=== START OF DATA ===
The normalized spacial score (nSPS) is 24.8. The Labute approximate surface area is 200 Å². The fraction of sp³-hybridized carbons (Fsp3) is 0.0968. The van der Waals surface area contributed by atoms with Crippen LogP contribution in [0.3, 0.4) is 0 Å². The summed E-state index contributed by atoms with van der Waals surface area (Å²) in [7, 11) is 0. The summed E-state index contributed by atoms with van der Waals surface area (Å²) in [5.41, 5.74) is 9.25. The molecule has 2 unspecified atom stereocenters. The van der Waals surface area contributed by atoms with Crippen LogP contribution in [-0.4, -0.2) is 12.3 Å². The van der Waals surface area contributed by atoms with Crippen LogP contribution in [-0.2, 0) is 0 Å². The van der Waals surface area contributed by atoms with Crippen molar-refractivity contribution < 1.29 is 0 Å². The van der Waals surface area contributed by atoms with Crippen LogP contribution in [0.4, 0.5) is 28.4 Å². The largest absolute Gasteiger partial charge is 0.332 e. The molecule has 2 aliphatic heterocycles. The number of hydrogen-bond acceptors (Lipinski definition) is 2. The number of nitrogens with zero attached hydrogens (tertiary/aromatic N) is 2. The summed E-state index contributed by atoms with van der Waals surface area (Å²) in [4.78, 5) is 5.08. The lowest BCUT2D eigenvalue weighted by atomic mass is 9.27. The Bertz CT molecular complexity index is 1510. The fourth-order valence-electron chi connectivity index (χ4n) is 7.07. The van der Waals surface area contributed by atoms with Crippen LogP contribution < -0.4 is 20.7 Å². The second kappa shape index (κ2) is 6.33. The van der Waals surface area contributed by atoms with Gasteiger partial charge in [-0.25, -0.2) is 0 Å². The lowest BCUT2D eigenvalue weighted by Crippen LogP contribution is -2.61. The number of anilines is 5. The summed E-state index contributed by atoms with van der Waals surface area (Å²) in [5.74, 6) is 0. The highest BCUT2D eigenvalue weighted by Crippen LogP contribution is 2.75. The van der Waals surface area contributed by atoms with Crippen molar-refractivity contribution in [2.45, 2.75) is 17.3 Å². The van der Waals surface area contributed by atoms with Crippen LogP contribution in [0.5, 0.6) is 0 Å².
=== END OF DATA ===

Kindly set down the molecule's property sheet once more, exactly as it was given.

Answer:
The normalized spacial score (nSPS) is 24.8. The Labute approximate surface area is 200 Å². The fraction of sp³-hybridized carbons (Fsp3) is 0.0968. The van der Waals surface area contributed by atoms with Crippen LogP contribution in [0.3, 0.4) is 0 Å². The summed E-state index contributed by atoms with van der Waals surface area (Å²) in [7, 11) is 0. The summed E-state index contributed by atoms with van der Waals surface area (Å²) in [5.41, 5.74) is 9.25. The molecule has 2 unspecified atom stereocenters. The van der Waals surface area contributed by atoms with Crippen LogP contribution in [-0.4, -0.2) is 12.3 Å². The van der Waals surface area contributed by atoms with Crippen LogP contribution in [-0.2, 0) is 0 Å². The van der Waals surface area contributed by atoms with Crippen molar-refractivity contribution < 1.29 is 0 Å². The van der Waals surface area contributed by atoms with Crippen LogP contribution in [0.4, 0.5) is 28.4 Å². The largest absolute Gasteiger partial charge is 0.332 e. The molecule has 2 aliphatic heterocycles. The number of hydrogen-bond acceptors (Lipinski definition) is 2. The number of nitrogens with zero attached hydrogens (tertiary/aromatic N) is 2. The summed E-state index contributed by atoms with van der Waals surface area (Å²) in [4.78, 5) is 5.08. The lowest BCUT2D eigenvalue weighted by atomic mass is 9.27. The Bertz CT molecular complexity index is 1510. The fourth-order valence-electron chi connectivity index (χ4n) is 7.07. The van der Waals surface area contributed by atoms with Crippen LogP contribution < -0.4 is 20.7 Å². The second kappa shape index (κ2) is 6.33. The van der Waals surface area contributed by atoms with Gasteiger partial charge in [-0.25, -0.2) is 0 Å². The lowest BCUT2D eigenvalue weighted by Crippen LogP contribution is -2.61. The number of anilines is 5. The summed E-state index contributed by atoms with van der Waals surface area (Å²) in [5.74, 6) is 0. The highest BCUT2D eigenvalue weighted by Crippen LogP contribution is 2.75. The van der Waals surface area contributed by atoms with Crippen molar-refractivity contribution in [2.45, 2.75) is 17.3 Å². The van der Waals surface area contributed by atoms with Crippen LogP contribution in [0.5, 0.6) is 0 Å².